Ford Motor Co. (F) said it expects to incur a pre-tax loss of about $600 million in the first quarter as the coronavirus outbreak depressed sales and forced the closure of car plants and showrooms.
Ford’s shares fell more than 5% after the automaker said it sees its first-quarter loss before interest and taxes to amount to about $600 million versus a profit of $2.4 billion in the year-ago period.
Revenue is projected to be about $34 billion as first-quarter vehicle sales to dealers declined 21% from a year ago, largely as a result of lower production and demand. In addition, Ford said it anticipates valuation allowance adjustments against deferred-tax assets to amount to about $900 million.
“We continue to opportunistically assess all funding options to further strengthen our balance sheet and increase liquidity to optimize our financial flexibility,” said Ford’s CFO Tim Stone. “We also are identifying additional operating actions to enhance our cash position.”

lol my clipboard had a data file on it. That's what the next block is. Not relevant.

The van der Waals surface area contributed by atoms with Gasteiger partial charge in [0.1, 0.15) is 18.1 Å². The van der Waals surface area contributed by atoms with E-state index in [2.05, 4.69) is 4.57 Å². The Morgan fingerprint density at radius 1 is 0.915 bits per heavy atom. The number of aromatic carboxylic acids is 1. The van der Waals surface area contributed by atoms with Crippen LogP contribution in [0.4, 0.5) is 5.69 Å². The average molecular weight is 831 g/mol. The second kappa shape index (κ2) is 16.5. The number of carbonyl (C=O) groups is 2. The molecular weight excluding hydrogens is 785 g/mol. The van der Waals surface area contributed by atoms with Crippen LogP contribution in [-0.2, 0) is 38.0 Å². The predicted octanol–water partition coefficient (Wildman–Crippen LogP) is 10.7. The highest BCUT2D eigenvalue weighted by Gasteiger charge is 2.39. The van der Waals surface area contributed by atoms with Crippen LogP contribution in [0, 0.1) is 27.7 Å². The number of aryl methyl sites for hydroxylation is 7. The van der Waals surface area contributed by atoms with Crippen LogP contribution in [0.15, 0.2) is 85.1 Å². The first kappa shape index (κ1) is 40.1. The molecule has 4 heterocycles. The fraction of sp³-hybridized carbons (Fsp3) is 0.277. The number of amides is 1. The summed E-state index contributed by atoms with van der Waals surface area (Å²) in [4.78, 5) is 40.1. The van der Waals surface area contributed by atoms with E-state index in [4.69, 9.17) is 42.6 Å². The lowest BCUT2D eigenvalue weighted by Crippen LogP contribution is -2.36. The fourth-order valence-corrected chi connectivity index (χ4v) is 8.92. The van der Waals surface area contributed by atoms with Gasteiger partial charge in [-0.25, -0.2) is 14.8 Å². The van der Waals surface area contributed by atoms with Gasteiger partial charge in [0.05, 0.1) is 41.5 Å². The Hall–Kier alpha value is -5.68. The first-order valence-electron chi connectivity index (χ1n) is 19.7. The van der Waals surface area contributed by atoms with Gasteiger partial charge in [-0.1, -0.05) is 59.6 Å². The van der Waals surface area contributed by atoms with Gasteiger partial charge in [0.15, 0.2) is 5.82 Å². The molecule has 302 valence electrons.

In March, Ford suspended its $600 million quarterly dividend and antidilutive share repurchase program. Stone added that the company is taking other steps to preserve cash, including lowering operating costs, reducing capital expenditures and deferring executive salaries.
As of April 9, Ford had about $30 billion in cash on its balance sheet, including $15.4 billion in proceeds it borrowed last month against two existing credit lines.
Only Ford’s joint ventures in China, where coronavirus risks are moderating, are currently producing and selling vehicles to dealers. Looking ahead, the automaker is seeking to start a phased restart of its manufacturing plants and supply network beginning in the second quarter, with enhanced safety standards in place to protect workers. Any decisions on resumptions will be made in cooperation with local unions, suppliers, dealers and other stakeholders, the company said.
“However, we believe we have sufficient cash today to get us through at least the end of the third quarter with no incremental vehicle production and wholesales or financing actions,” said Stone.
Earlier this month, five-star analyst Rod Lache at Wolfe Research cut Ford’s rating to Hold from Buy. Overall, the analyst community has a Hold consensus rating on the stock based on 8 Holds, 2 Buys and 2 Sells. The $7.06 average price target implies 39% upside potential in the coming year. (See Ford’s stock analysis on TipRanks)
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